I find when I’m too familiar with something, I forget to see the beauty in familiarity. Growing up on the rez, the huge, beautiful lake surrounding the community where I swam or ice-skated as a child was familiar. […]
The best part of RWA’s annual conference is, for me, getting to talk with authors I love. I’ve been lucky enough to have lunch with Rachel Grant the past few RWAs we’ve both been at. This year, we had so much fun that I forgot to take a picture of her. So you’ll have to settle for this picture of the fried pickles–they were delicious–which Rachel took to send to Erica Ridley who, I hear, has a thing for fried pickles. […]
For me, 2018 was going to be an exciting year. Back in 2016, I pitched an idea to a few of my author friends. The concept was not original. Harlequin had done in years ago. However, my perfect series would be slightly different. While each story would be set in a decade of the 20th century, plus the first two decades of 21 century, the main characters would be black, and the stories would focus on the black experience during that decade. […]
Life is definitely getting harder. The news is more terrible everyday: children are killing children, Mother Nature is angry and more and more people are suffering. Sometimes just getting through the day is difficult.
What helps? Respite. A break. Something better to aim for. And that’s what romance books give us. The victory over conflict, the answer to uncertainties, the happily ever after.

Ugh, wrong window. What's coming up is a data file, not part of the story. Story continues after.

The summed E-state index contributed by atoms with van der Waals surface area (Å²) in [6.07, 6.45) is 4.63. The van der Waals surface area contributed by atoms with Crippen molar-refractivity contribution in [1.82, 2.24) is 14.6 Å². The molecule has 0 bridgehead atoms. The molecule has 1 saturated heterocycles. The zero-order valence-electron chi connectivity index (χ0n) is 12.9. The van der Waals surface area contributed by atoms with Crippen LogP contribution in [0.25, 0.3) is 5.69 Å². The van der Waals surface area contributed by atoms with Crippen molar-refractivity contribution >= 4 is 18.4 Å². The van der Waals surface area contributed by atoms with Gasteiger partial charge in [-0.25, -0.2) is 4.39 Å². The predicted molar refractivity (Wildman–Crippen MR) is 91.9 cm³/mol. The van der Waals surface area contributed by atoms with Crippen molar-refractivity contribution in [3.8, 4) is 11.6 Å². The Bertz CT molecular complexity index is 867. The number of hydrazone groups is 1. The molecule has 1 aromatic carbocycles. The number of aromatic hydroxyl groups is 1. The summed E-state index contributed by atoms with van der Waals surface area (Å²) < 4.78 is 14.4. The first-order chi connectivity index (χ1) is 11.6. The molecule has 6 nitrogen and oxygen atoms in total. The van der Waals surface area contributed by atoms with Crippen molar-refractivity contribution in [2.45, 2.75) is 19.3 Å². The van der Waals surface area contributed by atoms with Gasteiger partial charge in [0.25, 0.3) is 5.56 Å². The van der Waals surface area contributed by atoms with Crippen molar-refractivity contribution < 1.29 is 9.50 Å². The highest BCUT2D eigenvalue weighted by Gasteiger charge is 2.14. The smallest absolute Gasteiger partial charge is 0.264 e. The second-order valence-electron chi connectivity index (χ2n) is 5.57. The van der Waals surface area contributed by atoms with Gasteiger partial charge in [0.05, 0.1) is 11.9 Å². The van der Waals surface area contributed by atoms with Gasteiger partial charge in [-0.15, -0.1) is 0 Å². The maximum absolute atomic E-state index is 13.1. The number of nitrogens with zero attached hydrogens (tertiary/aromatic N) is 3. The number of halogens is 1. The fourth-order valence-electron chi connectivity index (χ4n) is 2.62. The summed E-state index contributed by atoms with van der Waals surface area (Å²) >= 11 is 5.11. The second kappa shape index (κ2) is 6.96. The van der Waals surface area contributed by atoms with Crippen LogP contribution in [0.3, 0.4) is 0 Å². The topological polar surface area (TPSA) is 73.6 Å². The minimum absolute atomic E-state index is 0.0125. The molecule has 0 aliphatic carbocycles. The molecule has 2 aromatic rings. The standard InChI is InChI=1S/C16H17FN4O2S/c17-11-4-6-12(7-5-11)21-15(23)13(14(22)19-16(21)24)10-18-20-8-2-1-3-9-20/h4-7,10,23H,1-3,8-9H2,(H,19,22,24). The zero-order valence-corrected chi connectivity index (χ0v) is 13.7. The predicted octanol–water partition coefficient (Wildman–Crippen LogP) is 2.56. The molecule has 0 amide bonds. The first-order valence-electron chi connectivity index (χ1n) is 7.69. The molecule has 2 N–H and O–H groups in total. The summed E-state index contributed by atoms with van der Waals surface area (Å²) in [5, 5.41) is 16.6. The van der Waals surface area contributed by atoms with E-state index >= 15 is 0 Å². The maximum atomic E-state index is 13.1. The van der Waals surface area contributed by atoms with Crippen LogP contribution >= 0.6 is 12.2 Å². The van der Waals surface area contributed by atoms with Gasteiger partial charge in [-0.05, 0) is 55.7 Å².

Maybe they don’t convey world-changing ideas or cure disease, but they give us hope. And, as Emily Dickinson said so poignantly:
““Hope” is the thing with feathers –
That perches in the soul –
And sings the tune without the words –
And never stops – at all –”
And what are the stories romance writers write? Magical stories of good triumphing over evil, true love conquering all and yes — happily ever after.
In times like these, we need to believe there is hope, […]
Readers and writers – a symbiotic relationship. Ideas spark writers to create stories and build worlds and characters for readers’ consumption. Readers add imagination and thought to interpret those stories, deriving meaning and enjoyment in the process. A story is incomplete without both reader and writer.
And yet, so many authors I know mumble and grumble about their writing: Why hasn’t novel two done as well as novel one? Why is writer X getting so much attention? How should I adjust the manuscript to attract more readers? Why did my publisher reject my latest effort? How can I find the readers who will love my stories?
The grand bargain between writers and readers is a challenging one.
What then do readers want? What constitutes a compelling story? How do men and women differ in their preferences? Where do readers find recommendations? How do readers share their book experiences? These and other questions are […]